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Biochem Biophys Res Commun. 2017 May 6;486(3):613-619. doi: 10.1016/j.bbrc.2017.03.037. Epub 2017 Mar 14.

Modelling urea-cycle disorder citrullinemia type 1 with disease-specific iPSCs.

Author information

1
Center for iPS Cell Research and Application (CiRA), Kyoto University, Kyoto, Japan; Department of Hepatobiliary, Pancreatic, Transplantation and Pediatric Surgery, Graduate School of Medicine, Kyoto University, Kyoto, Japan.
2
Center for iPS Cell Research and Application (CiRA), Kyoto University, Kyoto, Japan.
3
Department of Pediatrics, Kitasato University School of Medicine, Kanagawa, Japan.
4
Department of Hepatobiliary, Pancreatic, Transplantation and Pediatric Surgery, Graduate School of Medicine, Kyoto University, Kyoto, Japan.
5
Department of Pediatrics and Adolescent Medicine, Juntendo University, Tokyo, Japan.
6
Department of Pediatrics, Center for Perinatal Medicine, Nara Medical University, Nara, Japan.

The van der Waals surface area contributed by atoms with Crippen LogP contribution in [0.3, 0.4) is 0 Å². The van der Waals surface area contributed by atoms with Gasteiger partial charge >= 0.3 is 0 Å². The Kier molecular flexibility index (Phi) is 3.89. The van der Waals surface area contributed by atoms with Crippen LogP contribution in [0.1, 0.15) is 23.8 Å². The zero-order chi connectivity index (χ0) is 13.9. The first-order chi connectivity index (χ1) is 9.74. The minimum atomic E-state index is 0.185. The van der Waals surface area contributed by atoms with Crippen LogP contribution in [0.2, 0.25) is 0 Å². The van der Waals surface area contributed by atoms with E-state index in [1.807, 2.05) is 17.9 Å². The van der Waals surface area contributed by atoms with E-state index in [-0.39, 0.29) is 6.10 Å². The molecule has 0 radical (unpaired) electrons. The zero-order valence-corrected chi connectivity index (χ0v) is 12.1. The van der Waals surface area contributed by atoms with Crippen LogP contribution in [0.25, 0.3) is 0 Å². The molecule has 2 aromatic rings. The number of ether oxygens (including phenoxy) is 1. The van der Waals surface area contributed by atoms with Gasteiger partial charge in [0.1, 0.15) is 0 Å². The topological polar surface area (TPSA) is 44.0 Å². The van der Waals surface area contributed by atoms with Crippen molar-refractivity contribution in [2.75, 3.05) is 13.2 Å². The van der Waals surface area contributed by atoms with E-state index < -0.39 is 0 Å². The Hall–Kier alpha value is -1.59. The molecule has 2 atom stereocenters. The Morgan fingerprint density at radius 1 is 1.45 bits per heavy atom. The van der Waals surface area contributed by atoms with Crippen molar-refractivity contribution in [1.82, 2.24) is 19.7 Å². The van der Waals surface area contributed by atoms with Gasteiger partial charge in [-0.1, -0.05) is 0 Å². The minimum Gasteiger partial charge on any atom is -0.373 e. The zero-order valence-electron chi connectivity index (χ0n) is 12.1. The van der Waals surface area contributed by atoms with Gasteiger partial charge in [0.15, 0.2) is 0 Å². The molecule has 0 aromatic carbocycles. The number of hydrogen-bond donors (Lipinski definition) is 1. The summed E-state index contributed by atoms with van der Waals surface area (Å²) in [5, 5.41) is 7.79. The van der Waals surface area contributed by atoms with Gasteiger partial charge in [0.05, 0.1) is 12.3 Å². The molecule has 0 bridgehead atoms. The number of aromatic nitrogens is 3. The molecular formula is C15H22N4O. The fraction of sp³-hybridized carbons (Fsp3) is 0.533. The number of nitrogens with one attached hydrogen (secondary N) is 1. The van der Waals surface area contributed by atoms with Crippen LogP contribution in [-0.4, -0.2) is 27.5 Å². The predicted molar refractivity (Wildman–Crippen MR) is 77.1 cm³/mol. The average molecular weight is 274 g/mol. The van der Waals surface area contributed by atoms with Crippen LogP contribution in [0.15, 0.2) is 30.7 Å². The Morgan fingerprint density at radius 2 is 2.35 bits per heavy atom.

7
Institute for Advanced Biosciences, Keio University, Yamagata, Japan.
8
Center for iPS Cell Research and Application (CiRA), Kyoto University, Kyoto, Japan. Electronic address: osafu@cira.kyoto-u.ac.jp.

Abstract

Citrullinemia type 1 (CTLN1) is a urea cycle disorder (UCD) caused by mutations of the ASS1 gene, which is responsible for production of the enzyme argininosuccinate synthetase (ASS), and classically presented as life-threatening hyperammonemia in newborns. Therapeutic options are limited, and neurological sequelae may persist. To understand the pathophysiology and find novel treatments, induced pluripotent stem cells (iPSCs) were generated from a CTLN1 patient and differentiated into hepatocyte-like cells (HLCs). CTLN1-HLCs have lower ureagenesis, recapitulating part of the patient's phenotype. l-arginine, an amino acid clinically used for UCD treatment, improved this phenotype in vitro. Metabolome analysis revealed an increase in tricarboxylic acid (TCA) cycle metabolites in CTLN1, suggesting a connection between CTLN1 and the TCA cycle. This CTLN1-iPSC model improves the understanding of CTLN1 pathophysiology and can be used to pursue new therapeutic approaches.

KEYWORDS:

Argininosuccinate synthetase; Citrullinemia type 1; Hepatocyte; Urea cycle disorder; iPSC; l-arginine

PMID:
28302489
DOI:
10.1016/j.bbrc.2017.03.037
[Indexed for MEDLINE]

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